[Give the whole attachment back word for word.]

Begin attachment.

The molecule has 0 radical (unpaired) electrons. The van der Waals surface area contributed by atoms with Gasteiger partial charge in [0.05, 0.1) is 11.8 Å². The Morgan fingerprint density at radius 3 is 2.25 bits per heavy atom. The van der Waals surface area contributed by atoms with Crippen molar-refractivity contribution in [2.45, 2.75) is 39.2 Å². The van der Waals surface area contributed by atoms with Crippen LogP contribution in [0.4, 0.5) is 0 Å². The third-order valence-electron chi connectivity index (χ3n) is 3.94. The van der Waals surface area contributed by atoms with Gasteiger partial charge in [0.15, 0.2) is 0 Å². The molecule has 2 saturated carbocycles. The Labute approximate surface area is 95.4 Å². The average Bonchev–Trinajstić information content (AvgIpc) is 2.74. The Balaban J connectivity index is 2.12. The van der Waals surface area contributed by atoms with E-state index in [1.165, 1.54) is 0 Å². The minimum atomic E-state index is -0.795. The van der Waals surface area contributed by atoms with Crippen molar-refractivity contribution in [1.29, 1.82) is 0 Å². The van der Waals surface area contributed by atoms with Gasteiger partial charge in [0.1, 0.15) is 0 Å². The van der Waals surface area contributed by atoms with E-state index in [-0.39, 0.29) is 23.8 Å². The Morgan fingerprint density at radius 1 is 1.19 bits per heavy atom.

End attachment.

The molecule has 0 radical (unpaired) electrons. The van der Waals surface area contributed by atoms with Gasteiger partial charge in [0.05, 0.1) is 11.8 Å². The Morgan fingerprint density at radius 3 is 2.25 bits per heavy atom. The van der Waals surface area contributed by atoms with Crippen molar-refractivity contribution in [2.45, 2.75) is 39.2 Å². The van der Waals surface area contributed by atoms with Crippen LogP contribution in [0.4, 0.5) is 0 Å². The third-order valence-electron chi connectivity index (χ3n) is 3.94. The van der Waals surface area contributed by atoms with Gasteiger partial charge in [0.15, 0.2) is 0 Å². The molecule has 2 saturated carbocycles. The Labute approximate surface area is 95.4 Å². The average Bonchev–Trinajstić information content (AvgIpc) is 2.74. The Balaban J connectivity index is 2.12. The van der Waals surface area contributed by atoms with E-state index in [1.165, 1.54) is 0 Å². The minimum atomic E-state index is -0.795. The van der Waals surface area contributed by atoms with Crippen molar-refractivity contribution in [1.29, 1.82) is 0 Å². The van der Waals surface area contributed by atoms with Gasteiger partial charge in [0.1, 0.15) is 0 Å². The van der Waals surface area contributed by atoms with E-state index in [-0.39, 0.29) is 23.8 Å². The Morgan fingerprint density at radius 1 is 1.19 bits per heavy atom.